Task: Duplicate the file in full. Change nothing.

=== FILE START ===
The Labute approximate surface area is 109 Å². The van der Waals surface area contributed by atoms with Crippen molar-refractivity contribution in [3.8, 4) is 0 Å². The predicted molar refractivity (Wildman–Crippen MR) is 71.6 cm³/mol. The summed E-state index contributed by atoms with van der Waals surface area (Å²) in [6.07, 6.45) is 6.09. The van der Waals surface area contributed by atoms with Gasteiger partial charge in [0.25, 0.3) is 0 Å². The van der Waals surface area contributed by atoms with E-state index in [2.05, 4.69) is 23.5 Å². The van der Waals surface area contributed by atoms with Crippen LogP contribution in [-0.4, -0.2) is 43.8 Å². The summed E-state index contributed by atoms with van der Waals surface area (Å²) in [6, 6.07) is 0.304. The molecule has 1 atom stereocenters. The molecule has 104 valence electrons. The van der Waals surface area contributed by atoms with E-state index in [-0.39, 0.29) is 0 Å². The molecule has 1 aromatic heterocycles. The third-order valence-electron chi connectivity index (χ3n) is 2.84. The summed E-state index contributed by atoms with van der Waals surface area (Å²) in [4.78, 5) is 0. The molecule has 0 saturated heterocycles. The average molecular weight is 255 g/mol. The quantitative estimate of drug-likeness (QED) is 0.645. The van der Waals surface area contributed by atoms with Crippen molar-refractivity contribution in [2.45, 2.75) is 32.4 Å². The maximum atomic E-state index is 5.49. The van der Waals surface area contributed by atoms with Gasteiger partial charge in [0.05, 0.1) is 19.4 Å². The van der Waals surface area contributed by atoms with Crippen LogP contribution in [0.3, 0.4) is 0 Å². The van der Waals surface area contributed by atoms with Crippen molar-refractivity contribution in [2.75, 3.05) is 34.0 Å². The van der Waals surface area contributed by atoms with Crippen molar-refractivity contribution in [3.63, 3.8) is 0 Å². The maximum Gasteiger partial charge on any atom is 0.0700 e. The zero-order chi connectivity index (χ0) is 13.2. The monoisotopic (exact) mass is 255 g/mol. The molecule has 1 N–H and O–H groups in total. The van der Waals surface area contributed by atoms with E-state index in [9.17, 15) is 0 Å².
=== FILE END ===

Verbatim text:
The Labute approximate surface area is 109 Å². The van der Waals surface area contributed by atoms with Crippen molar-refractivity contribution in [3.8, 4) is 0 Å². The predicted molar refractivity (Wildman–Crippen MR) is 71.6 cm³/mol. The summed E-state index contributed by atoms with van der Waals surface area (Å²) in [6.07, 6.45) is 6.09. The van der Waals surface area contributed by atoms with Gasteiger partial charge in [0.25, 0.3) is 0 Å². The van der Waals surface area contributed by atoms with E-state index in [2.05, 4.69) is 23.5 Å². The van der Waals surface area contributed by atoms with Crippen LogP contribution in [-0.4, -0.2) is 43.8 Å². The summed E-state index contributed by atoms with van der Waals surface area (Å²) in [6, 6.07) is 0.304. The molecule has 1 atom stereocenters. The molecule has 104 valence electrons. The van der Waals surface area contributed by atoms with E-state index in [-0.39, 0.29) is 0 Å². The molecule has 1 aromatic heterocycles. The third-order valence-electron chi connectivity index (χ3n) is 2.84. The summed E-state index contributed by atoms with van der Waals surface area (Å²) in [4.78, 5) is 0. The molecule has 0 saturated heterocycles. The average molecular weight is 255 g/mol. The quantitative estimate of drug-likeness (QED) is 0.645. The van der Waals surface area contributed by atoms with Crippen molar-refractivity contribution in [2.45, 2.75) is 32.4 Å². The maximum atomic E-state index is 5.49. The van der Waals surface area contributed by atoms with Gasteiger partial charge in [0.05, 0.1) is 19.4 Å². The van der Waals surface area contributed by atoms with Crippen LogP contribution in [0.3, 0.4) is 0 Å². The van der Waals surface area contributed by atoms with Crippen molar-refractivity contribution in [2.75, 3.05) is 34.0 Å². The van der Waals surface area contributed by atoms with Crippen molar-refractivity contribution in [3.63, 3.8) is 0 Å². The maximum Gasteiger partial charge on any atom is 0.0700 e. The zero-order chi connectivity index (χ0) is 13.2. The monoisotopic (exact) mass is 255 g/mol. The molecule has 1 N–H and O–H groups in total. The van der Waals surface area contributed by atoms with E-state index in [9.17, 15) is 0 Å².